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Indians of the Virginia Piedmont

The Piedmont area of Virginia has been inhabited since the Last Ice Age (9500 BC to 8000 BC). The first people were nomadic hunters and food gatherers. Around 1000 B.C., the rudiments of agriculture and pottery making began. By around 900 A.D., agriculture had become an important source of food thereby allowing the development of permanent settlements.

One of the first references to the Indians of the area can be found in Captain John Smith's "Generall Historie". The area was inhabited by the Manahoac Confederation. Their name has been translated to "They make merry" and they were a semi-nomadic tribe of hunters that had migrated from southern Ohio. They were of Sioux decent and it has been estimated that about 1500 Manahoac lived in the Piedmont area. John Lederer, an early German Explorer, believed the Manahoac to be a "peacefull and intelligent people who worshiped one god and followed a calendar." In Northern Fauquier, located near the head of the Rappahannock River, were the Tanxnitania and Whonkentia tribes of the Manahoac Indians.

Around 1650, they began suffering from new diseases, including smallpox, measles, and tuberculosis, introduced by French and Dutch fur traders and early pioneers. By 1669, the remaining Manahoac had been driven out by the Massawomek tribe of the Iroquois. War parties of these northern Indians, passed threw the area each year on their way to and from their attacks on the Catawba Indians in the Carolinas. The Iroquois were punishing the Catawba for helping the British against the Tuscarora.

In 1686, Lord Howard signed an agreement with the Long House that recognized the Iroquois claim to sovernty in the Piedmont area and kept English Colonists east of Bull Run Mountain.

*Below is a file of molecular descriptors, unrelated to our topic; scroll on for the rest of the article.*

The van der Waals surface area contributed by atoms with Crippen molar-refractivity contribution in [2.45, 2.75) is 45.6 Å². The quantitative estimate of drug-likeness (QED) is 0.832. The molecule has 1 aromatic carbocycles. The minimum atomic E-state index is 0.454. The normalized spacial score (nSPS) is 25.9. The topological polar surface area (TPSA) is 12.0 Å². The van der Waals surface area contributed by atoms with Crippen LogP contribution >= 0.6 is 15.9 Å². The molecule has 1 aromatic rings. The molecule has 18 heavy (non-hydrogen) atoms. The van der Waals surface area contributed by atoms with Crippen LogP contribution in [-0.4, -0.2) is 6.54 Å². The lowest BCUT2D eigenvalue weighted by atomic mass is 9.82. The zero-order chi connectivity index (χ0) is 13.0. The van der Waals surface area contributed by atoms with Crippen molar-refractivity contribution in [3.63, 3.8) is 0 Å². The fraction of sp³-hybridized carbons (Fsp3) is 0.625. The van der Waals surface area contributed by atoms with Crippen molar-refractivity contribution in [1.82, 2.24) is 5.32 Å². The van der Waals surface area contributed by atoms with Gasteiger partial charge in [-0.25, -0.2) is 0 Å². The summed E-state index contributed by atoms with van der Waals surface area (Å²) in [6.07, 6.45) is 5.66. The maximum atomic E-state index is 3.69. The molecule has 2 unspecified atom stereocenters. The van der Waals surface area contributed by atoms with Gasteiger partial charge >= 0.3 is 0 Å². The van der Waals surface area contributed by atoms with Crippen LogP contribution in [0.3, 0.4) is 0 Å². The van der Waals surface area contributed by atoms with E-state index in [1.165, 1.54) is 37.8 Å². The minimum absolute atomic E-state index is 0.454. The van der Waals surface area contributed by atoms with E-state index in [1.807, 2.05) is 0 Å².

In 1722, Governor Spotswood of Virginia traveled to Albany, New York where he signed a treaty with the Iroquois in which they agreed to stay west of the Blue Ridge Mountain Range thereby opening up the area for English settlement.

Early English Exploration

Captain John Smith was the first recorded English explorer to enter the territory that is now Fauquier County(?). He ascended the Rappahannock River in 1608 as far as the falls near present day Falmouth.

Captain John Smith in his "Generall Historie" described Captain Argall's 1613 expedition up the Rappahannock River.

When explorer John Lederer, a German physician and scholar, visited the area in 1670, he described it as:

"To heighten the beauty of the parts, the first springs of most of these great rivers which run to the Atlantic Ocean, or Chesapeake Bay, do here break out, and in various branches interlace the flowery meads, whose luxurious herbage invites numerous herds of red deer to feed"

English Settlement

In 1649, King Charles II of England granted a large portion of Virginia to seven English noblemen. Through a series of circumstances, all of this land, known as the Northern Neck, was inherited by Lord Thomas Fairfax by 1719. The Northern Neck was described as being bounded by the Chesapeake Bay, the Potomac River, the Rappahannock River, and a line connecting the sources of the two rivers.

Within two years after Governor Spotswood signed the Albany treaty with the Iroquois, the Proprietors Office was issuing Land Grants in northern Fauquire County, west of Thoroughfare Gap and Bull Run Mountain.

Dondoric Farm

Dondoric was first known as Mountain View Farm.

The first structure on the property was a stone house built by Richard Brent Horner for his mother, Francis Harrison Horner, This house burned and the current house was built in 1818.

Note:Alteritive History from Listing Sheet: The first structure on the property was built about 1820 by John S. Horner. A portion of the current house bas built in 1829 for his mother.

The place later belonged to his son Richard Henry Horner, Henrietta Horner Wyeth, Elizabeth Horner, Henrietta Horner Bales and John M. Turner.

In 1880, substantial additions made when a frame living room and kitchen were added.

Gen & Mrs Richard M. Cutts III acquired the property in 1941 and lived there until their deaths. They remodeled the property in the 1940's at which time the center hall with its flying staircase was constructed. The cutts renamed the farm to Dondoric and operated it as a Dairy Farm. During World War II, because of the labor shortage, the cutts employed German Prisoners of War to work the farm. General Cutts died in 1972 and Mrs Cutts died in December of 1998.

The current owners acquired the property in September of 1999.

General Cutts' Father, Col Richard M. Cutts, is burried with his son.


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